- Recognize your unknowns & your needs
These observations are not meant as a condemnation, but as an opportunity. What Bonney’s “citizen science” recognizes is just one part of what the public has to contribute to science.
Those outside of science practice have a great deal to contribute, and scientists have a great deal to gain too.
Tell story of image
Collins: meta expertise: the ability to recognize expertises.
And that even within the sciences there are a diversity of methods of creating knowledge -- testing, observing, prototyping, experimenting, theorizing, critiquing. ```
Consider your language
So as we navigate these expertises, I think it’s prudent to
Are you speaking as an expert?
How do listeners know? do you rely on your title, your degree, to justify the credibility of your work?
I’m not a scholar of science studies; I have no formal science training.
Collins: deeper collaboration is limited by interactional expertise – blind test.
And this is hard to develop. But he notes that AIDS activists did so.
But I don’t think it’s a matter of dumbing things down. As earlier commenter said, scientists aren’t necessarily the best at communicating knowledge.
But that doesn’t mean that they’re off the hook, or that the burden is on everyone else.
So, one thing we think about in creating a space to exchange knowledge is what we call “Wiki tone” - NPOV
How get around this?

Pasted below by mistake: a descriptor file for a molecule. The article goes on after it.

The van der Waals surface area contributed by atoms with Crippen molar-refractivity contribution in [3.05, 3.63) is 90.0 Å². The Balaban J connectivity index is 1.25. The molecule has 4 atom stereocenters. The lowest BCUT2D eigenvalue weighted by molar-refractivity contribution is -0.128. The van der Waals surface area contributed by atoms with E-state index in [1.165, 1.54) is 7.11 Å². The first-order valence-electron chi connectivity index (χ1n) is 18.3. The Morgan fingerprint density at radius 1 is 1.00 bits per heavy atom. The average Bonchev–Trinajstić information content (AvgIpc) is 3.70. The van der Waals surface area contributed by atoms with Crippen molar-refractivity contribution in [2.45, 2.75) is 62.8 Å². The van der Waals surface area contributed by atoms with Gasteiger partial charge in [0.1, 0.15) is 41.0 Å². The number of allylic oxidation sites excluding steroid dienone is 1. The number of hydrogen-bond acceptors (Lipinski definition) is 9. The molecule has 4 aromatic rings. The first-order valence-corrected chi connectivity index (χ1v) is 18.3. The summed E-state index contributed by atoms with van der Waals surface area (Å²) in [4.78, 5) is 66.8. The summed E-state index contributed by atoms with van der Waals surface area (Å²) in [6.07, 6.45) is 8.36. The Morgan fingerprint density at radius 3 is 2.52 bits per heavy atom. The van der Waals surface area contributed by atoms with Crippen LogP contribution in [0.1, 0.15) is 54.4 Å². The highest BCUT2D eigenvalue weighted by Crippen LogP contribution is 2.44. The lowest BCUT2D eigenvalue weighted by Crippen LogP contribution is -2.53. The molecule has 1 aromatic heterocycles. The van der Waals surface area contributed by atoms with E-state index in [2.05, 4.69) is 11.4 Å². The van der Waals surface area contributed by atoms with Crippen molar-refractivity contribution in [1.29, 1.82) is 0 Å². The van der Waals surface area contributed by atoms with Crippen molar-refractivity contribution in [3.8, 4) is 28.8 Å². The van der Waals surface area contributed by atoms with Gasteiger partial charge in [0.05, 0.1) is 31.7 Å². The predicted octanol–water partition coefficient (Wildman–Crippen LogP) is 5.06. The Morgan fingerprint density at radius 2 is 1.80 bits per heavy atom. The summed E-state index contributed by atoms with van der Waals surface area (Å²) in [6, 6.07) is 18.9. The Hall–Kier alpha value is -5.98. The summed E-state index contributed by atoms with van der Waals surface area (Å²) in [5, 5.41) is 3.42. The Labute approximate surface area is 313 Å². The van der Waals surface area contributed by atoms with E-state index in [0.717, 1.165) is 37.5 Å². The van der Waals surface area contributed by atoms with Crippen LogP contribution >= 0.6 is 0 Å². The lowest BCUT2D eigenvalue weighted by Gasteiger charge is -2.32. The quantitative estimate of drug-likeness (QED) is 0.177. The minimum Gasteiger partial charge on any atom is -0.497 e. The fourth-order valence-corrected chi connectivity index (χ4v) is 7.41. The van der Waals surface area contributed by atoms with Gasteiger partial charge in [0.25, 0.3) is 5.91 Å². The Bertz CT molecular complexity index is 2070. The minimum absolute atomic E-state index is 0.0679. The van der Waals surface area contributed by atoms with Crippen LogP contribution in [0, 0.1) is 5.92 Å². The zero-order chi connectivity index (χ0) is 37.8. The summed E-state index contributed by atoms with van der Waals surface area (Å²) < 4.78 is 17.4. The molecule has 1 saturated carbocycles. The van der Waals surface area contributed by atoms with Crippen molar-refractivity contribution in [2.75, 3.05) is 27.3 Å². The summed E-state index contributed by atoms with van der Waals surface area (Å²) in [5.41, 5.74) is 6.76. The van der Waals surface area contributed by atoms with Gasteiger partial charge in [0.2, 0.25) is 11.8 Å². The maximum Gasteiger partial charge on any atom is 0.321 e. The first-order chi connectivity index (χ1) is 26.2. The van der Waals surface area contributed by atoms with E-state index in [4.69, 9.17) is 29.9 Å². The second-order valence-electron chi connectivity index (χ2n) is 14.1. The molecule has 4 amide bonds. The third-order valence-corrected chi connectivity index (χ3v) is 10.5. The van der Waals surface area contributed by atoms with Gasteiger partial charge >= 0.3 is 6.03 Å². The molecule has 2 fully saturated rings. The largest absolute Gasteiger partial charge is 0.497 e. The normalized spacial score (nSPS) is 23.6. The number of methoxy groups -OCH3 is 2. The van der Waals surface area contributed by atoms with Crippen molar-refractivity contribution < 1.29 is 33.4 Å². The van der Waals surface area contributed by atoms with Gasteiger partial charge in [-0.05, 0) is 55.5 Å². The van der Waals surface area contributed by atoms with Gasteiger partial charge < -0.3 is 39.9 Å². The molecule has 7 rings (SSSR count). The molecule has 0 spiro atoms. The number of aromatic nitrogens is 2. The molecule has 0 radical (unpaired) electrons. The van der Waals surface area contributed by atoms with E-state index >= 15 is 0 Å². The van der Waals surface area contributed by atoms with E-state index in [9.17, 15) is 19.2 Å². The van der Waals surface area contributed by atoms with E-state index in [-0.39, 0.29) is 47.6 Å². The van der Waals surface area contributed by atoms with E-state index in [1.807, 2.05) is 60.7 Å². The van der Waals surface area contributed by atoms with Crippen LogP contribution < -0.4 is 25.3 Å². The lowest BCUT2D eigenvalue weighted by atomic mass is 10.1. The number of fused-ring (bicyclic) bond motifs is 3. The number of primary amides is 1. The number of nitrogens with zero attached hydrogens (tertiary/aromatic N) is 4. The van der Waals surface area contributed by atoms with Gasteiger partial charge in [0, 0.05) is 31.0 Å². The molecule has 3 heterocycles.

Narrative. Tell the story of your work. It’s history. Acknowledge its imperfections and doubts. leave openings in your work 38
At PL we celebrate questions as the heart of knowledge production
and we celebrate the acknowledgement and clear articulation of unknowns
What does this mean?
A kind of honesty that comes from in-person work. Let me explain.
Outsider groups can challenge expertise more readily today.
Positive as well as negative. Limitations of science practice – capacity, budget, can’t “solve all problems” or contain all knowledge.
Makers. Hackers. But also environmental justice groups, doing their own monitoring and watchdogging.
They can organize and build knowledge in parallel. Groups taking their own aerial photography, or using Google Street View to investigate stormwater runoff issues.
Public Lab began by creating an independent record of the BP oil spill with balloon mapping.
And recently, we’re participating in EDGI, an effort to download and archive EPA data before the transition potentially cuts off access, or destroys data, as has happened after past transitions.
Which is why we need to build bridges. Between these groups. Alliances, not walls. `
Get closer to people. Get to know them personally. Learn what they know, learn what they need, even if you don’t always agree.
Don’t assume that information flows only one way.
What does science have to do with equality?
After writing this, I’m left with this question. I want to believe in that science, in its basic principles, is progressive. But I don’t know.
Sandra Harding doesn’t believe it is -- is bad science “science gone wrong” or “science as usual”? Collins says it’s important that we recognize and abhor bad actors in science -- that we know what “the right way” is.
Is it more inclusive as a profession? in its conclusions?
Or is the broader direction of science -- its questions, not it’s answers -- simply what we make of it?